Zweifel Gets Bill Signed
The press release: “State Treasurer Clint Zweifel today thanked Governor Nixon for signing House Bill 1217 into law, officially making Missouri the first state in the nation to prohibit pension advances targeting public employees…. Victims of pension advance schemes are often seniors, struggling to pay medical bills or care for aging loved ones. Companies promise to provide an upfront lump sum in exchange for all or a portion of a public pension benefit, but these schemes are currently unregulated in Missouri and agreements can easily be misrepresented to the borrower. Pension advance schemes often include costly fine print such as interest rates as high as 106 percent. In some cases the borrower is required to take out a life insurance policy and name the company as the sole beneficiary in order to ensure payment. House Bill 1217 prohibits this practice and provides the Attorney General with the authority to enforce the ban and ensure victims of pension advances will be allowed to reclaim any money lost during these transactions….” See it here.
Says one observer: “This is a pretty big deal. Zweifel got all of his legislative priorities done this session. Whatever he decides to do, he's going to have a pretty great list of accomplishments to run on…”
And what will Zweifel do next? He’s getting asked to take the LG spot…
Nixon Opens New Line Against Tax Exemptions Bills
Yesterday Governor Jay Nixon moved beyond his previous statements about the tax exemptions bills he vetoed hurting education funding to also warn that they would hurt parks and conservation efforts. It appears the latest move to marshal additional allies against the bill before the override votes in September.
“The Department of Conservation is funded through a one-eighth of one percent conservation sales tax approved as a constitutional amendment through a citizen initiative process and statewide vote in 1976. These funds are used to carry out the Department's responsibility to protect and manage the state's forest, fish and wildlife resources for all Missourians to use and enjoy. In 1984, Missouri voters approved a separate one-tenth-of-one-percent parks and soil and water sales tax to fund state parks and soil and water conservation efforts. In 2006, more than 70 percent of Missouri voters reauthorized this dedicated funding mechanism, which has helped farmers reduce erosion and make Missouri State Parks among the most decorated in the country... Most of these special breaks are sales tax exemptions, which would reduce the number of items that are subject to the conservation sales tax and the parks and soil and water tax, therefore reducing the amount of revenue these voter-approved measures generate. Projections by Missouri's Office of Budget and Planning estimate that if the provisions vetoed by the Governor were to become law, over the next decade funding for the Department of Conservation would be reduced by $137.2 million and revenues from the parks and soil and water tax would be reduced by $108.5 million.”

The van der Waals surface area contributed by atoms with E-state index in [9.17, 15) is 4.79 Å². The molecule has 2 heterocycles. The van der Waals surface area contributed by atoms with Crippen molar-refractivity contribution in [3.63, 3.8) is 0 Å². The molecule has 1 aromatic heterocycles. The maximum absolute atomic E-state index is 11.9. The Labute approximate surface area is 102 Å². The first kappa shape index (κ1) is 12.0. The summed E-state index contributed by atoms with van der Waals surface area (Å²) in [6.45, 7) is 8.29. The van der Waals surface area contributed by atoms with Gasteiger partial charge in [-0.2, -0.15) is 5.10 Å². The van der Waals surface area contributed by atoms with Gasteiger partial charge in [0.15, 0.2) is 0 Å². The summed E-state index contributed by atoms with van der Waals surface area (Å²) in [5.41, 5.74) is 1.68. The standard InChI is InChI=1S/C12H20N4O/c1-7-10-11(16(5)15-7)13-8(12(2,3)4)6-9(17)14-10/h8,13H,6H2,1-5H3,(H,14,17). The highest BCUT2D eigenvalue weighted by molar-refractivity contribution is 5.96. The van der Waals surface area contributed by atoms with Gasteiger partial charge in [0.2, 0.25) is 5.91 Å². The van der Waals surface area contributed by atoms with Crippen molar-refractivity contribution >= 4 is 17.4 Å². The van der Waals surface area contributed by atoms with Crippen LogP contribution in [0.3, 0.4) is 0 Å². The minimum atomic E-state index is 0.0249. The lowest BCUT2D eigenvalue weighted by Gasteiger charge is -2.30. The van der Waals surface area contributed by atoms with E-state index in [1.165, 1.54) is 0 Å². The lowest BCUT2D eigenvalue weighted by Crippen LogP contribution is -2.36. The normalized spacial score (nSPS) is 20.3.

Nixon Vetoes Captive Deer Bill, Munzy Guns for Override
AP’s David Lieb reports: With the definition of farm-raised deer in question, Gov. Jay Nixon declared Tuesday that they are "wildlife" not "livestock" and vetoed legislation that would have shifted their regulation to state agriculture officials instead of the agency that oversees hunting.
Nixon cast his veto as a bold defense of the constitutionally independent Missouri Department of Conservation, which is pursuing tougher regulations on deer breeders and ranchers who raise animals for fenced-in hunting preserves. The wildlife agency says the restrictions are necessary to prevent the spread of disease through Missouri's 1.3 million wild deer…
Sen. Brian Munzlinger, who sponsored the legislation, said he expects to get the two-thirds majority vote needed in each chamber to override Nixon's veto. The House fell a little short of that mark when passing the legislation because some members were absent.
Munzlinger said it should be the Legislature's duty, not the Conservation Department's, to define livestock.
eMailbag: Greitens for Gov?
Reader 1: “Eric Greitens is looking at running for office, no question. He lives in the city (CWE) so it would need to be statewide… David Barklage has been mentioning the 5 possible Republican gubernatorial candidates in 2016 (Tom Schweich, Catherine Hanaway, Blaine Luetkemeyer, John Brunner, and Greitens). Greitens attended state and STL County Lincoln Days and spoke at Paul Curtman’s fundraising dinner.”
Reader 2: “I have heard (Greitens) speak a couple of times now... really powerful speaker but I'm not sure how that translates to politics. Maybe this explains why he spoke at the Lewis and Clark dinner this last year? We'll wait and see...”